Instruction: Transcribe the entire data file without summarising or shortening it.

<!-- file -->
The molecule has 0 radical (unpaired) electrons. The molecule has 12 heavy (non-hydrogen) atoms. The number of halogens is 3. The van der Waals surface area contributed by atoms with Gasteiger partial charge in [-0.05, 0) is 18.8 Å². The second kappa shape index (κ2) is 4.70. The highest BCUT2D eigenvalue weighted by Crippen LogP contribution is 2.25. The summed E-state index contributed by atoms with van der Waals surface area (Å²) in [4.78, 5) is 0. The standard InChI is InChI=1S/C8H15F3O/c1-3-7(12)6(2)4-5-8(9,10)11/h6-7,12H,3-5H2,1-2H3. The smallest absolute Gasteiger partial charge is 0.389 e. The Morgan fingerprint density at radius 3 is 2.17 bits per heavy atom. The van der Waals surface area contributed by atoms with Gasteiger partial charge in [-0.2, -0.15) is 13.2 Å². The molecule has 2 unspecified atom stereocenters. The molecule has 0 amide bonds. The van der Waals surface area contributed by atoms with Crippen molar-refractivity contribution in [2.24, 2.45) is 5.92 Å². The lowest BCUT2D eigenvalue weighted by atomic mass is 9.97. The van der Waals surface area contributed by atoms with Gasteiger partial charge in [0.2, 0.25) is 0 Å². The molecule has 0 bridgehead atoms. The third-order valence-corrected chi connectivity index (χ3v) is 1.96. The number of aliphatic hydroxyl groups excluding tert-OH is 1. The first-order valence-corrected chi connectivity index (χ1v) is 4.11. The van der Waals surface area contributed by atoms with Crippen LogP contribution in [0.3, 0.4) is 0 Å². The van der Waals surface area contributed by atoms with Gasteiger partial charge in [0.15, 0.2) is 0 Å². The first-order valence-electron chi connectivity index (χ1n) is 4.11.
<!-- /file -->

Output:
The molecule has 0 radical (unpaired) electrons. The molecule has 12 heavy (non-hydrogen) atoms. The number of halogens is 3. The van der Waals surface area contributed by atoms with Gasteiger partial charge in [-0.05, 0) is 18.8 Å². The second kappa shape index (κ2) is 4.70. The highest BCUT2D eigenvalue weighted by Crippen LogP contribution is 2.25. The summed E-state index contributed by atoms with van der Waals surface area (Å²) in [4.78, 5) is 0. The standard InChI is InChI=1S/C8H15F3O/c1-3-7(12)6(2)4-5-8(9,10)11/h6-7,12H,3-5H2,1-2H3. The smallest absolute Gasteiger partial charge is 0.389 e. The Morgan fingerprint density at radius 3 is 2.17 bits per heavy atom. The van der Waals surface area contributed by atoms with Gasteiger partial charge in [-0.2, -0.15) is 13.2 Å². The molecule has 2 unspecified atom stereocenters. The molecule has 0 amide bonds. The van der Waals surface area contributed by atoms with Crippen molar-refractivity contribution in [2.24, 2.45) is 5.92 Å². The lowest BCUT2D eigenvalue weighted by atomic mass is 9.97. The van der Waals surface area contributed by atoms with Gasteiger partial charge in [0.2, 0.25) is 0 Å². The molecule has 0 bridgehead atoms. The third-order valence-corrected chi connectivity index (χ3v) is 1.96. The number of aliphatic hydroxyl groups excluding tert-OH is 1. The first-order valence-corrected chi connectivity index (χ1v) is 4.11. The van der Waals surface area contributed by atoms with Crippen LogP contribution in [0.3, 0.4) is 0 Å². The van der Waals surface area contributed by atoms with Gasteiger partial charge in [0.15, 0.2) is 0 Å². The first-order valence-electron chi connectivity index (χ1n) is 4.11.